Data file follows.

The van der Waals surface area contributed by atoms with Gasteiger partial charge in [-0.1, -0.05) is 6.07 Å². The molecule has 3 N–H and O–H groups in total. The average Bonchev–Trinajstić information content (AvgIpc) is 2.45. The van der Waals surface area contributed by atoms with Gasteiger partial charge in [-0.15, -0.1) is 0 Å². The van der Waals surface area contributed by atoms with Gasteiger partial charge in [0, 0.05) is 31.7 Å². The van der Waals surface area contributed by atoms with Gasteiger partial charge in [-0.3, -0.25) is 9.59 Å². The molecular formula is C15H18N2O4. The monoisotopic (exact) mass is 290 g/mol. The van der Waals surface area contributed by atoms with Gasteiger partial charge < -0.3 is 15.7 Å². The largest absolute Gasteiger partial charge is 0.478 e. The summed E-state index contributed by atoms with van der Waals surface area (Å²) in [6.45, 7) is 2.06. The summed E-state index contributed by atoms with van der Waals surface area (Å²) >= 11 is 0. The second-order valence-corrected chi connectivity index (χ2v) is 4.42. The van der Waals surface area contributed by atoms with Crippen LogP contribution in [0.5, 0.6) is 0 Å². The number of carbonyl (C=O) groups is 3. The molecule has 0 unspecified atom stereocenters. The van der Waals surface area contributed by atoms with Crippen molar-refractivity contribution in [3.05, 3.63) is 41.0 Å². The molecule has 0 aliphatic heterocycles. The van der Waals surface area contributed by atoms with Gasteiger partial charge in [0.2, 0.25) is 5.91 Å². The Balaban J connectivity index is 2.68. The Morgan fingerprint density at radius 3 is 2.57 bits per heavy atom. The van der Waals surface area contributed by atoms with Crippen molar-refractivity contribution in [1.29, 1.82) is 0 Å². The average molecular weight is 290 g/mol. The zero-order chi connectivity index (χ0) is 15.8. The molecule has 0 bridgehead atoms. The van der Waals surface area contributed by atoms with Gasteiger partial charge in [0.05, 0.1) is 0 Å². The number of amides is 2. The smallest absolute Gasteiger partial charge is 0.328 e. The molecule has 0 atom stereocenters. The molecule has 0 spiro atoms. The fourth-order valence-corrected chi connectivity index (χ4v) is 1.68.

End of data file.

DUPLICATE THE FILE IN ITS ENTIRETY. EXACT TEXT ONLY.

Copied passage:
The van der Waals surface area contributed by atoms with Gasteiger partial charge in [-0.1, -0.05) is 6.07 Å². The molecule has 3 N–H and O–H groups in total. The average Bonchev–Trinajstić information content (AvgIpc) is 2.45. The van der Waals surface area contributed by atoms with Gasteiger partial charge in [-0.15, -0.1) is 0 Å². The van der Waals surface area contributed by atoms with Gasteiger partial charge in [0, 0.05) is 31.7 Å². The van der Waals surface area contributed by atoms with Gasteiger partial charge in [-0.3, -0.25) is 9.59 Å². The molecular formula is C15H18N2O4. The monoisotopic (exact) mass is 290 g/mol. The van der Waals surface area contributed by atoms with Gasteiger partial charge < -0.3 is 15.7 Å². The largest absolute Gasteiger partial charge is 0.478 e. The summed E-state index contributed by atoms with van der Waals surface area (Å²) in [6.45, 7) is 2.06. The summed E-state index contributed by atoms with van der Waals surface area (Å²) >= 11 is 0. The second-order valence-corrected chi connectivity index (χ2v) is 4.42. The van der Waals surface area contributed by atoms with Crippen LogP contribution in [0.5, 0.6) is 0 Å². The number of carbonyl (C=O) groups is 3. The molecule has 0 unspecified atom stereocenters. The van der Waals surface area contributed by atoms with Crippen molar-refractivity contribution in [3.05, 3.63) is 41.0 Å². The molecule has 0 aliphatic heterocycles. The van der Waals surface area contributed by atoms with Gasteiger partial charge in [0.2, 0.25) is 5.91 Å². The Balaban J connectivity index is 2.68. The Morgan fingerprint density at radius 3 is 2.57 bits per heavy atom. The van der Waals surface area contributed by atoms with Crippen molar-refractivity contribution in [1.29, 1.82) is 0 Å². The average molecular weight is 290 g/mol. The zero-order chi connectivity index (χ0) is 15.8. The molecule has 0 bridgehead atoms. The van der Waals surface area contributed by atoms with Gasteiger partial charge in [0.05, 0.1) is 0 Å². The number of amides is 2. The smallest absolute Gasteiger partial charge is 0.328 e. The molecule has 0 atom stereocenters. The molecule has 0 spiro atoms. The fourth-order valence-corrected chi connectivity index (χ4v) is 1.68.